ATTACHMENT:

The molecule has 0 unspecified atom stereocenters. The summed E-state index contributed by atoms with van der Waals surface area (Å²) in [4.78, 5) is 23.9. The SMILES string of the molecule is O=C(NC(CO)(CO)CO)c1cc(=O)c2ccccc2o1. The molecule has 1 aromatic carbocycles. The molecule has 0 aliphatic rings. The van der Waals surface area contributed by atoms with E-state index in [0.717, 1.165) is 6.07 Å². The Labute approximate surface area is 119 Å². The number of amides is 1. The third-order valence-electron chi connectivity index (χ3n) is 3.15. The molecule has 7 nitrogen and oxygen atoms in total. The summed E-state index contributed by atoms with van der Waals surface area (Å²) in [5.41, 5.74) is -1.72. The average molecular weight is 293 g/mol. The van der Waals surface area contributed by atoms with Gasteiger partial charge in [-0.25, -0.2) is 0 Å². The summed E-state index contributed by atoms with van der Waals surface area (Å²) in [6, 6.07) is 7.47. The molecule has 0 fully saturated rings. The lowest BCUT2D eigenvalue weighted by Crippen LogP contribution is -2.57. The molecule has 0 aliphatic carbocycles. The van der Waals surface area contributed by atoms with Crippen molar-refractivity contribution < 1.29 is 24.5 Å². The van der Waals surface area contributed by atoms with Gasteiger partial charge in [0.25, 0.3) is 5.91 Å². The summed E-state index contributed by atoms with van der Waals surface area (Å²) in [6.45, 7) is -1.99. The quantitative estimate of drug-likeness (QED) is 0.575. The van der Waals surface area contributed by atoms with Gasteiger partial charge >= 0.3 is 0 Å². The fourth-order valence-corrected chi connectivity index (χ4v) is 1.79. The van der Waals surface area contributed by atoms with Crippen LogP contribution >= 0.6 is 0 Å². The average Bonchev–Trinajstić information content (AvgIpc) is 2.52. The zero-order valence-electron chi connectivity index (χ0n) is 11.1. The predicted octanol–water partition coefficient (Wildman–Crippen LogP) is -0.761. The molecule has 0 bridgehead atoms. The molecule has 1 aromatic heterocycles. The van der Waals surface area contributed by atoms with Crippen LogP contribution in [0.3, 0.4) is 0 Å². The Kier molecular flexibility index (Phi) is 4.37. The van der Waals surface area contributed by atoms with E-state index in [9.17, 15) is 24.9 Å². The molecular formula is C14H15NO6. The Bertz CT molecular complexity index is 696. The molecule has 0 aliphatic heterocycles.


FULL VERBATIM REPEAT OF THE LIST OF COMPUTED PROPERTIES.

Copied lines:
The molecule has 0 unspecified atom stereocenters. The summed E-state index contributed by atoms with van der Waals surface area (Å²) in [4.78, 5) is 23.9. The SMILES string of the molecule is O=C(NC(CO)(CO)CO)c1cc(=O)c2ccccc2o1. The molecule has 1 aromatic carbocycles. The molecule has 0 aliphatic rings. The van der Waals surface area contributed by atoms with E-state index in [0.717, 1.165) is 6.07 Å². The Labute approximate surface area is 119 Å². The number of amides is 1. The third-order valence-electron chi connectivity index (χ3n) is 3.15. The molecule has 7 nitrogen and oxygen atoms in total. The summed E-state index contributed by atoms with van der Waals surface area (Å²) in [5.41, 5.74) is -1.72. The average molecular weight is 293 g/mol. The van der Waals surface area contributed by atoms with Gasteiger partial charge in [-0.25, -0.2) is 0 Å². The summed E-state index contributed by atoms with van der Waals surface area (Å²) in [6, 6.07) is 7.47. The molecule has 0 fully saturated rings. The lowest BCUT2D eigenvalue weighted by Crippen LogP contribution is -2.57. The molecule has 0 aliphatic carbocycles. The van der Waals surface area contributed by atoms with Crippen molar-refractivity contribution < 1.29 is 24.5 Å². The van der Waals surface area contributed by atoms with Gasteiger partial charge in [0.25, 0.3) is 5.91 Å². The summed E-state index contributed by atoms with van der Waals surface area (Å²) in [6.45, 7) is -1.99. The quantitative estimate of drug-likeness (QED) is 0.575. The van der Waals surface area contributed by atoms with Gasteiger partial charge >= 0.3 is 0 Å². The fourth-order valence-corrected chi connectivity index (χ4v) is 1.79. The van der Waals surface area contributed by atoms with Crippen LogP contribution >= 0.6 is 0 Å². The average Bonchev–Trinajstić information content (AvgIpc) is 2.52. The zero-order valence-electron chi connectivity index (χ0n) is 11.1. The predicted octanol–water partition coefficient (Wildman–Crippen LogP) is -0.761. The molecule has 0 bridgehead atoms. The molecule has 1 aromatic heterocycles. The van der Waals surface area contributed by atoms with Crippen LogP contribution in [0.3, 0.4) is 0 Å². The Kier molecular flexibility index (Phi) is 4.37. The van der Waals surface area contributed by atoms with E-state index in [9.17, 15) is 24.9 Å². The molecular formula is C14H15NO6. The Bertz CT molecular complexity index is 696. The molecule has 0 aliphatic heterocycles.